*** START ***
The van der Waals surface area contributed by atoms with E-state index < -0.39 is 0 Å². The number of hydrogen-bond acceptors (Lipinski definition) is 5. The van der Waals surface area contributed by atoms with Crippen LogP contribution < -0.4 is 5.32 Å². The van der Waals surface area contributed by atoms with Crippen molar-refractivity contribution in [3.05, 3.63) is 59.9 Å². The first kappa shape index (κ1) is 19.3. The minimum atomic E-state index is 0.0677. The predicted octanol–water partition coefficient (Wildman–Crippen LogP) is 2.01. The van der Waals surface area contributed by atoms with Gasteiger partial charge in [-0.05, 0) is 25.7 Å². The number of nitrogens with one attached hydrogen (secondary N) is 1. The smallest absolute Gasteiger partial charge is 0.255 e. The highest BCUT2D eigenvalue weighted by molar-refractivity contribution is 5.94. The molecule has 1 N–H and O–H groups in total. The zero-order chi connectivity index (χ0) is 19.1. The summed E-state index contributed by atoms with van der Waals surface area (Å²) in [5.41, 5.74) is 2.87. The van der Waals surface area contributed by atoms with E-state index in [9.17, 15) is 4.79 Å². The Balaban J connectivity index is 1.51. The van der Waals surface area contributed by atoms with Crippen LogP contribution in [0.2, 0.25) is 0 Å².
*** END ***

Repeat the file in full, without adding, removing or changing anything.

The van der Waals surface area contributed by atoms with E-state index < -0.39 is 0 Å². The number of hydrogen-bond acceptors (Lipinski definition) is 5. The van der Waals surface area contributed by atoms with Crippen LogP contribution < -0.4 is 5.32 Å². The van der Waals surface area contributed by atoms with Crippen molar-refractivity contribution in [3.05, 3.63) is 59.9 Å². The first kappa shape index (κ1) is 19.3. The minimum atomic E-state index is 0.0677. The predicted octanol–water partition coefficient (Wildman–Crippen LogP) is 2.01. The van der Waals surface area contributed by atoms with Gasteiger partial charge in [-0.05, 0) is 25.7 Å². The number of nitrogens with one attached hydrogen (secondary N) is 1. The smallest absolute Gasteiger partial charge is 0.255 e. The highest BCUT2D eigenvalue weighted by molar-refractivity contribution is 5.94. The molecule has 1 N–H and O–H groups in total. The zero-order chi connectivity index (χ0) is 19.1. The summed E-state index contributed by atoms with van der Waals surface area (Å²) in [5.41, 5.74) is 2.87. The van der Waals surface area contributed by atoms with E-state index in [9.17, 15) is 4.79 Å². The Balaban J connectivity index is 1.51. The van der Waals surface area contributed by atoms with Crippen LogP contribution in [0.2, 0.25) is 0 Å².